What types of Family Abuse Prevention Act restraining orders are there? How long do they last?
When you go to the court to file for a restraining order, the judge might give you a temporary restraining order. A temporary restraining order is a court order designed to provide you and your family members with immediate protection from the abuser. You may receive a temporary restraining order as soon as you file your petition, without the abuser present in court.
The temporary restraining order is legal as soon as the court grants it. However, it cannot be enforced until the abuser has been served with notice of the order. A sheriff or another qualified person will serve the abuser with a copy of the order.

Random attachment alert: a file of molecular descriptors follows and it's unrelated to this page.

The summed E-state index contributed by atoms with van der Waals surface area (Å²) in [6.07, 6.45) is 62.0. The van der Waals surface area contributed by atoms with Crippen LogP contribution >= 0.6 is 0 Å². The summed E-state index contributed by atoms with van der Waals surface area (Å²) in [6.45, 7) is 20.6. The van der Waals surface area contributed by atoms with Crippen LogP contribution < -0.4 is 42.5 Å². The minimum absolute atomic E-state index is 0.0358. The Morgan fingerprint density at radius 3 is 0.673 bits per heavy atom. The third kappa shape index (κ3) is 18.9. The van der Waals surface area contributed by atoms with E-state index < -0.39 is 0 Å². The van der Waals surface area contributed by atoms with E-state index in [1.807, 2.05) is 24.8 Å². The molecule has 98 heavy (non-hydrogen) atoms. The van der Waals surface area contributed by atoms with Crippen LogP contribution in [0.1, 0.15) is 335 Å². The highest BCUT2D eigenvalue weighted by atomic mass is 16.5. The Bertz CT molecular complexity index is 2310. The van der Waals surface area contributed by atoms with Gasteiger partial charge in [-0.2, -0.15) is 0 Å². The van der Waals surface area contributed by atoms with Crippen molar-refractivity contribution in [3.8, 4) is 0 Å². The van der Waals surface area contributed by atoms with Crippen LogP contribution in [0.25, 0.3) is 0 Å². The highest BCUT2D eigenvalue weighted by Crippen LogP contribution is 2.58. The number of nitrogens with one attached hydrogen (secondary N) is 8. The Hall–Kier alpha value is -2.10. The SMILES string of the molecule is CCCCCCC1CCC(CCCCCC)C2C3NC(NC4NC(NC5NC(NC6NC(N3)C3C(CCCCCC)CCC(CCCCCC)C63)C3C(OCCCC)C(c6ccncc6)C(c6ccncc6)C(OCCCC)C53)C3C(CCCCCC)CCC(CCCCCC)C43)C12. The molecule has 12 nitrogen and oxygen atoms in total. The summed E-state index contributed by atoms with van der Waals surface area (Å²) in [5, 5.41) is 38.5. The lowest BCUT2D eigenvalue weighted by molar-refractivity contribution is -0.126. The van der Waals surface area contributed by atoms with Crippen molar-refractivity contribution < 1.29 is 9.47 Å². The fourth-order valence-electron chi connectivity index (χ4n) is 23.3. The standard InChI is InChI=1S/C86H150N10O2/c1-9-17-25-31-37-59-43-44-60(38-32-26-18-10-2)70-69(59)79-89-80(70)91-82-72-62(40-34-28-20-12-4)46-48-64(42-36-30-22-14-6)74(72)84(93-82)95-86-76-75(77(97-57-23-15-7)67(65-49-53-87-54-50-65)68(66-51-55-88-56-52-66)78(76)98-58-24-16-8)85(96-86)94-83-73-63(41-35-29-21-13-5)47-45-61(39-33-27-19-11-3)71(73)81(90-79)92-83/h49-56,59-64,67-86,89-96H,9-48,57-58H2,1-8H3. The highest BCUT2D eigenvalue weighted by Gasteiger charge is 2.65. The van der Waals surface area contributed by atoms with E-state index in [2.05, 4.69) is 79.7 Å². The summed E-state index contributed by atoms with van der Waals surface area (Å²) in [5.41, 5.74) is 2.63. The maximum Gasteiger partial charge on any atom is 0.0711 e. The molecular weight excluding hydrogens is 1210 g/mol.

After the respondent (the abuser) receives the temporary restraining order, s/he has 30 days to ask for a hearing. If the abuser asks for a hearing, it must be held within 21 days of that request. If the abuser contests (fights) the temporary order, then you will have a court hearing to determine if the temporary restraining order will continue.
Once issued, your (permanent) restraining order is in effect for one year unless:
- the order is dismissed or modified by the court;
- it is dismissed earlier by the court at your request; or
- the court renews it at your request, whichever comes first.*
Note: At the time you file your petition for a temporary restraining order, the judge may schedule an "exceptional circumstances" hearing. What is an exceptional circumstances hearing?
*O.R.S. § 107.718(3)
** O.R.S. § 107.718(2)